I hope Bryson writes more books centering on his youth. Although I cannot relate in the least to growing up in this place called Iowa (I always thought it was "Ioway") he's a marvelous writer and made me feel like I was born in Ioway. Er, Iowa.
13 of 13 people found the following review helpful
4.0 out of 5 stars Something of a Wolf in Sheep's Clothing,
Reading other customer reviews I think its possible that Bill Bryson is misinterpreted by some of our reviewers. Yes, some of his book is written by his research, yes some of his stories are exaggerated and some is fantasy. But tell me, which books of his aren't?
Bill Bryson is the master of the jovial, chuckling and mischeiveous sideways glance.
For me this was a great book on a couple of levels.
First, the warmth. America in the 50's is a really god backdrop. The theatres, the baseball, the apple pie, the early days of television and hilarious stories of missed female flesh in the treehouse.
Secondly though, its the really powerful and delicately done stories of America's dark side; the Anti-Communist obsession, racism, failings on the space race, nuclear testing, the exploitation of countries by Corporate America. He never laboured the points or tackled them in an obvious way.
This book could easily be bedtime reading for the Anti-American, Anti-Globalisation and Anti-Everything briggade.
Overall its a sad book. Fond recollections of an era gone by.
I feel the same myself.
Until he writes another book.
33 of 34 people found the following review helpful
5.0 out of 5 stars Brilliant from start to finish,
I have read all of Bryson's books and found this one as funny and interesting as all those that came before. In this book he has managed to capture in words those things that all of us felt at sometime during our childhood. Add into the mix a small dose of American history and you have a book that is both funny, insightful, and somewhat educational. I recommed this to all--it is vintage Bryson. Also, his old friend Katz makes an appearance. What can be better than that?!
30 of 31 people found the following review helpful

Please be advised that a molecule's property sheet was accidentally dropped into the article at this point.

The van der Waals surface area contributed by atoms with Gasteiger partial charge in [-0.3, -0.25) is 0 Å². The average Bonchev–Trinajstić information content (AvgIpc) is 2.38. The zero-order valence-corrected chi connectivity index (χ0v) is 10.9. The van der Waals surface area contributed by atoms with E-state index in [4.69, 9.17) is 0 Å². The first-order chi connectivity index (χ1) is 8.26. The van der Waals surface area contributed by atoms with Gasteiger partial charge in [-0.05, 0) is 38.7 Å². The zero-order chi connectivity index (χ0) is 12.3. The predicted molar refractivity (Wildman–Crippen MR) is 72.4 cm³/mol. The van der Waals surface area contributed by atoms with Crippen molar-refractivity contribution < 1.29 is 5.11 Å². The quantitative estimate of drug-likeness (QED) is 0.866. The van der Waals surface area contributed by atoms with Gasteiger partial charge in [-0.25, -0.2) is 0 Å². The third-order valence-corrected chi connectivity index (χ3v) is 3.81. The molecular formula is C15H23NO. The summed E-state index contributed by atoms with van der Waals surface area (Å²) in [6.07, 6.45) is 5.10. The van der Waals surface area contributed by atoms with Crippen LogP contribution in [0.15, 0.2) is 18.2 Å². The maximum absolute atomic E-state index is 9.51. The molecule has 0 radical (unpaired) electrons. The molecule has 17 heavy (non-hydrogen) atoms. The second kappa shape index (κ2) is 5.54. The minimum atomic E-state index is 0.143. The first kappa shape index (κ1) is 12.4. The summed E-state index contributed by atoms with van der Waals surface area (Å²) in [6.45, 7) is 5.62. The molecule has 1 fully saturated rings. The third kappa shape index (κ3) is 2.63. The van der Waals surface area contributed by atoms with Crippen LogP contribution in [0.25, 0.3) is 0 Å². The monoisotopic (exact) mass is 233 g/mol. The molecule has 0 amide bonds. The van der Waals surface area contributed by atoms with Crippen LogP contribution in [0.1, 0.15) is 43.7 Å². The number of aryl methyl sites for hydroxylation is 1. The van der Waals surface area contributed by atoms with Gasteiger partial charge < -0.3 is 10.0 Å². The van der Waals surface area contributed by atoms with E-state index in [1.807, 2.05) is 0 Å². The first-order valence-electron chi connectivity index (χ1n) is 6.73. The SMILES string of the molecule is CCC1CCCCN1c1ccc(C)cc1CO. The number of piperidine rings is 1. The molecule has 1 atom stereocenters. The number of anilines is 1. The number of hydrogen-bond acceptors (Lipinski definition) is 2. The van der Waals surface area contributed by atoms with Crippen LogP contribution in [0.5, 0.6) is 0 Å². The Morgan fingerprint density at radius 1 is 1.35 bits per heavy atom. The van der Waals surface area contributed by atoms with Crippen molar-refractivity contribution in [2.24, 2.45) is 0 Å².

5.0 out of 5 stars A FIVE STAR SALUTE TO THE MASTER,
Bill Bryson, the man who, had he been alive at the time, would have teased an open-throated guffaw out of Mona Lisa, is back on the Hopeless Laughter Trail with this memoir of growing up in Iowa in the '50s and'60s. Indeed, it may be his funniest book yet, but, as always with Bryson, it's more than just a chuckle fest: it's a warm, wise, poignant evocation of a nation long since vanished up its own fundament. The past is a foreign country; they did things differently there, and on a more humane scale.
A book to be treasured, to be read and then re-read, by a writer without equal.
21 of 22 people found the following review helpful
5.0 out of 5 stars Bryson at his best,
I'm one of those lucky people that read something really funny on a train, or any public place, and supress my emption. I'm also one of those lucky people (of which there must be millions) that rush to buy Bill Bryson's new book on release day. This book is one of the few books that have ever made me laugh, and I really mean laugh, out loud. It's written with humour and warmth and portrays a world that has long disappeared, which is clearly a sad thing. A fantastic book - shame it wasn't twice as long I enjoyed it so much!
8 of 8 people found the following review helpful
4.0 out of 5 stars A great read,
So what if it's fluffy, or whimsy, it's a great read. I couldn't put it down. If you like Bryson, you'll love this. If you grew up in the fifties, you'll love it even more. I remembered things that I'd long forgotten. It's like the unobstructed view from a motorbike on a slow journey through your youth. Great stuff, fluently written, easy to read and to enjoy.
17 of 18 people found the following review helpful
5.0 out of 5 stars Both hilarious and informative,
In his early travel book Neither Here Nor There, Bill Bryson describes a scene in which he was sitting in the enclosed carriage of an Austrian train, reminiscing about stories from his days as a journalist. The sudden uncontrollable laughter that caused his fellow passengers to look at him "as if I had just been sick down my shirt" should serve as a warning. Do not, under any circumstances, read this book while sitting on public transport or while holding food or drink. The consequences could be highly embarrassing.
Yes, this is another hilarious read from one of Britain and America's favourite writers. It is hard to call Bryson a travel writer anymore because he is building up an eclectic catalogue of works on the subjects of science, language and history. This book tells of his childhood in the fifties, at a time when America itself was undergoing a renaissance. His memories of Des Moines are touching and enthralling, and anecdotes of home and school life are frequently laugh-out-loud moments. The balance between humour and history is perfect.
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The Life And Times Of The Thunderbolt Kid by Bill Bryson (Paperback - 4 Jun. 2007)